Private lending to middle-market PE firms and companies, during this time of instability in other loan markets, is still experiencing robust business, says Randy Schwimmer, co-head of senior lending origination and capital markets at Churchill Asset Management.

“At the moment, our pipeline is as strong as it’s ever been,” Schwimmer says.

Lenders dealing with syndicated or high yield bonds, on the other hand, have become more conservative with size of commitments and leverage, he says. 

Private credit is funded by capital from institutional investors with long-term commitments rather than “fast money” from investors in retail mutual funds or collateralized loan obligations (CLOs) that often fund syndicated loans and high yield bonds, Schwimmer explains.  

“Private credit supply and demand has been stable and growing all year,” he says. 

High yield and syndicated loans, in contrast, are struggling from exposure to companies in cyclical sectors focused on consumers, like housing, energy and food. “Anything related to prices of consumer brands, anything cyclical like housing,” is challenging, he says.  

Lending opportunities are strong for what he calls the “best” companies among private equity targets. “Best companies are businesses that performed well over the last three years,” he says. “They’re market leaders with strong free cashflow, experienced management teams, and partnered with the best private equity firms with deep knowledge in their industries.” 

Industries with continued strength include healthcare, business services, technology, logistics and financial services, he says.

“Assuming economic and market conditions stay reasonably stable, we’re optimistic the second half of the year will be as good or better than last year for both issuance and investing,” Schwimmer says.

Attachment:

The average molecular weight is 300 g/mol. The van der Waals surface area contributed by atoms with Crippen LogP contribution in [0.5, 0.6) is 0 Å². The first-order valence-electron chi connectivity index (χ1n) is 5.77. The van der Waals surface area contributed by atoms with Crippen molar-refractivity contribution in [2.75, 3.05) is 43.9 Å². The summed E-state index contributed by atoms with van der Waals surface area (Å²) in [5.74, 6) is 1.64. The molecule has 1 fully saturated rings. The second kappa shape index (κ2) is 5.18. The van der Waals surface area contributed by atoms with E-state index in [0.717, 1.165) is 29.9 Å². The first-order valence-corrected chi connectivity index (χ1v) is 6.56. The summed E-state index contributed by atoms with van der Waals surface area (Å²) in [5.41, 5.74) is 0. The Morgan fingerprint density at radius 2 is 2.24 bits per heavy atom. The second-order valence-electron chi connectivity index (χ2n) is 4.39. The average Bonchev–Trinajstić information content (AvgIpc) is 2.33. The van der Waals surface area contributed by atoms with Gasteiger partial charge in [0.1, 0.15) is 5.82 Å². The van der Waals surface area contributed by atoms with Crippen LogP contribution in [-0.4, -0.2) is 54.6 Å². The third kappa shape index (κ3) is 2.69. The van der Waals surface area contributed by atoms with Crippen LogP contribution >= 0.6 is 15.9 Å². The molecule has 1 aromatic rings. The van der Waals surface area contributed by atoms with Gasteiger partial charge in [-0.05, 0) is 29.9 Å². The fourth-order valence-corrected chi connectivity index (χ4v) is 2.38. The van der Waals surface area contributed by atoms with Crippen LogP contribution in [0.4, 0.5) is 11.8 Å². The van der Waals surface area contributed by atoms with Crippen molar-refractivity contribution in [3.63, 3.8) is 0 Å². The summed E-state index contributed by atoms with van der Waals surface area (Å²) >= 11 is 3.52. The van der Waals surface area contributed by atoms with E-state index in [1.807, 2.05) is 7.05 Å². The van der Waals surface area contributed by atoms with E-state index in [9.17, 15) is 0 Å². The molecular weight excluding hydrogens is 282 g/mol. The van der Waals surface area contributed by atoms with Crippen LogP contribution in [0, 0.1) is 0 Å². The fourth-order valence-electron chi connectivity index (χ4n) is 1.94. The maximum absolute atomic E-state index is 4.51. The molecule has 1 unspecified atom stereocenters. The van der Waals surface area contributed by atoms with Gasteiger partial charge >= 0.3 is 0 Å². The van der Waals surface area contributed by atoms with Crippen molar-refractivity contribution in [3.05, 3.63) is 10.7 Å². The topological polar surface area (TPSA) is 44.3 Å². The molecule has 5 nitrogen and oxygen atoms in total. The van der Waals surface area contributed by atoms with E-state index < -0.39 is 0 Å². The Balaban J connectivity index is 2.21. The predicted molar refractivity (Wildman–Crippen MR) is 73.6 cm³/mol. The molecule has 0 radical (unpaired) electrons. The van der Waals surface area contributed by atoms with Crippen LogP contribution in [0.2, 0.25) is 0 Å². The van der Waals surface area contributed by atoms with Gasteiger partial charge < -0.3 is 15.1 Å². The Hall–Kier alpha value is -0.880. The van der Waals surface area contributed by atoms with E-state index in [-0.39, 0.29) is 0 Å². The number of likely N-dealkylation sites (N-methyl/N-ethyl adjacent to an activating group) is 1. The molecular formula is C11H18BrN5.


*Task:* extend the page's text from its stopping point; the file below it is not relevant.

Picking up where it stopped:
Market sentiment has shifted numerous times this year, he notes, making predictions for lending activity challenging. 

In January and February, the market was “constructively” adjusting to the Federal Reserve’s decision in November to begin raising interest rates, he says. 

Russia invaded the Ukraine in February, which accelerated inflation, hitting the energy and food sectors particularly hard and causing concern in the U.S. that inflation would be worse than projected.  

In March and April, inflation was higher than anticipated, but the impact to the markets was seen as moderate, Schwimmer mentions. 

“The Fed’s 75 bps rate hike in June was a heightened move in a battle against inflation,” he says. “Given the latest CPI data that shows consumer prices remain on the rise, however, that fight will continue and markets will remain unsettled. There is also a growing sense that a recession of some sort is growing more likely.” 

 Sarah Cohen